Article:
Oxford researchers find a way to grow defect-free graphene using CVD

Researchers from Oxford University has found a new way of growing defect-free graphene using CVD. Defects weaken the material and prevent electronics from flowing freely through it, and this method could pave the way toward large-scale graphene production.

Graphene domains across grain boundariesGraphene domains across grain boundaries

The researchers say that the random graphene flakes which are formed during the CVD process can be lined up by manipulating the alignment of carbon atoms on a relatively cheap copper foil. In fact the atomic structure of the copper surface acts as a 'guide' that controls the orientation of the carbon atoms growing on top of them. By combining the control of the copper foil and the pressure applied during growth makes it possible to control the thickness of these domains, the geometry of their edges and the grain boundaries where they meet.

New research into graphene grain boundaries

Researchers from the Beckman Institute have researchers the electronics behavior of graphene with grain boundaries. They explain that when graphene is grown, lattices of the carbon grains are formed randomly, linked together at different angles of orientation in a hexagonal network. But sometimes when the process is not perfect, defects called grain boundaries (GBs) form. These boundaries scatter the flow of electrons in graphene, which harms the material's electronic performance.

The researchers grew polycrystalline graphene on a silicon wafer using CVD, and then examined the atomic-scale grain boundaries using scanning tunneling microscopy and spectroscopy. The electron scattering at the boundaries significantly limits the electronic performance compared to grain boundary free graphene.  In fact they say that when the electrons' itinerary takes them to a grain boundary, it is like hitting a hill - the electrons bounce off, interfere with themselves and create a wave pattern. The hill slows the electrons down - which means that the grain boundary is a resistor in series with a conductor.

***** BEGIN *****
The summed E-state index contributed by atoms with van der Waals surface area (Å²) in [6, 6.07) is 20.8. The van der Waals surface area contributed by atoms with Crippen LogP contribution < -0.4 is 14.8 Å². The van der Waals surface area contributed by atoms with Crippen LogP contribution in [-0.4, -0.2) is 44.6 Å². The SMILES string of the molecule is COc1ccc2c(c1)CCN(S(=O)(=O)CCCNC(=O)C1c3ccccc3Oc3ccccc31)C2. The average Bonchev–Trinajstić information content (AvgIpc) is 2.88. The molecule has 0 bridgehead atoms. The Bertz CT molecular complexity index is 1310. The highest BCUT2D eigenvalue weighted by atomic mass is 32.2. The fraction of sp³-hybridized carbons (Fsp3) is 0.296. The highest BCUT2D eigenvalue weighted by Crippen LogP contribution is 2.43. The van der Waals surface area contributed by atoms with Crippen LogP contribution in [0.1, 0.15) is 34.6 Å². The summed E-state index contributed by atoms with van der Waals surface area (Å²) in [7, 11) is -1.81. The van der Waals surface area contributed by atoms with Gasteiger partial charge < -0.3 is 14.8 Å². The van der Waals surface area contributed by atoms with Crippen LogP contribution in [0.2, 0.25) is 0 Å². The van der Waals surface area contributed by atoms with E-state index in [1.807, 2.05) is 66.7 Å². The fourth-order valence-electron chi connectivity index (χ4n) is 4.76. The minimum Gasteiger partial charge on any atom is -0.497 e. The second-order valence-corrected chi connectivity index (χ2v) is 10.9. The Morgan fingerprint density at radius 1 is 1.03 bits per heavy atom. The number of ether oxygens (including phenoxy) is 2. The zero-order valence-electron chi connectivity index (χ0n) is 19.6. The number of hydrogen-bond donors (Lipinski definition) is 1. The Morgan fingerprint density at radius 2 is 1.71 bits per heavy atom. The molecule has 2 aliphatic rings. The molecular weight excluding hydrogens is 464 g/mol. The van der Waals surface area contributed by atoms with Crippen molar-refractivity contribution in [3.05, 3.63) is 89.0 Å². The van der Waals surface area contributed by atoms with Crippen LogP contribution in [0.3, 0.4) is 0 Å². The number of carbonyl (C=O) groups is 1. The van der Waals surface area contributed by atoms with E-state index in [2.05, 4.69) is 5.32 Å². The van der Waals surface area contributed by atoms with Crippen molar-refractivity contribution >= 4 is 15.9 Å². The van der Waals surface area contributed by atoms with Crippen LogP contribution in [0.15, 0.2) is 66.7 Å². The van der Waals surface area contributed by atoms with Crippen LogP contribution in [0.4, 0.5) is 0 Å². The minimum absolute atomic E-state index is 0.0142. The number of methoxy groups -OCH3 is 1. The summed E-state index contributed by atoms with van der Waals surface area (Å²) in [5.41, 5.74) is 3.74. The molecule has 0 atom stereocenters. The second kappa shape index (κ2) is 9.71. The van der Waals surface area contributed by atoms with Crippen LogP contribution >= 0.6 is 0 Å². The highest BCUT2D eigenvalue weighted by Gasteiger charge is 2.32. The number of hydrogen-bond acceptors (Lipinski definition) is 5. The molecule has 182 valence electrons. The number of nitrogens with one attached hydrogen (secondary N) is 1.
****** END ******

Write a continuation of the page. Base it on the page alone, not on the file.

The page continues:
Defects in Graphene can make it even stronger

NIST researchers say that defects in Graphene may appear due to the movement of the carbon atoms at high temperatures when producing graphene by heating silicon carbide under ultrahigh vacuum. Graphene tend to rearrange from six-sided rings to five or seven atoms. Stringing five and seven member rings together in closed loops creates a new type of defect or grain boundary loop in the honeycomb lattice. These defects might allow it a little flexibility, making Graphene even more resilient to tearing or fracturing.

The researchers say that we should be able to either avoid defects entirely or produce them at will by variations in growth conditions.

Researchers study graphene grain boundaries and create beautiful images

Researchers from Cornell are studying Graphene grain boundaries. The researchers say that graphene doesn't grow in perfect sheets - it rather develops in pieces that resemble patchwork quilts. The meeting point of those patches is called grain boundaries, and the researchers are studying those boundaries.

The researchers grew Graphene on copper and then conceived a novel way to peel them off as free-standing, atom-thick films. They imaged the graphene (using diffraction imaging electron microscopy) and used a color to represent the angle that electrons bounced off at. Using different colors based on the electron bounce they created an easy way to image graphene grain boundaries. This method could also be applied to other 2D materials - and help explain the way that Graphene was stitched together at the boundaries.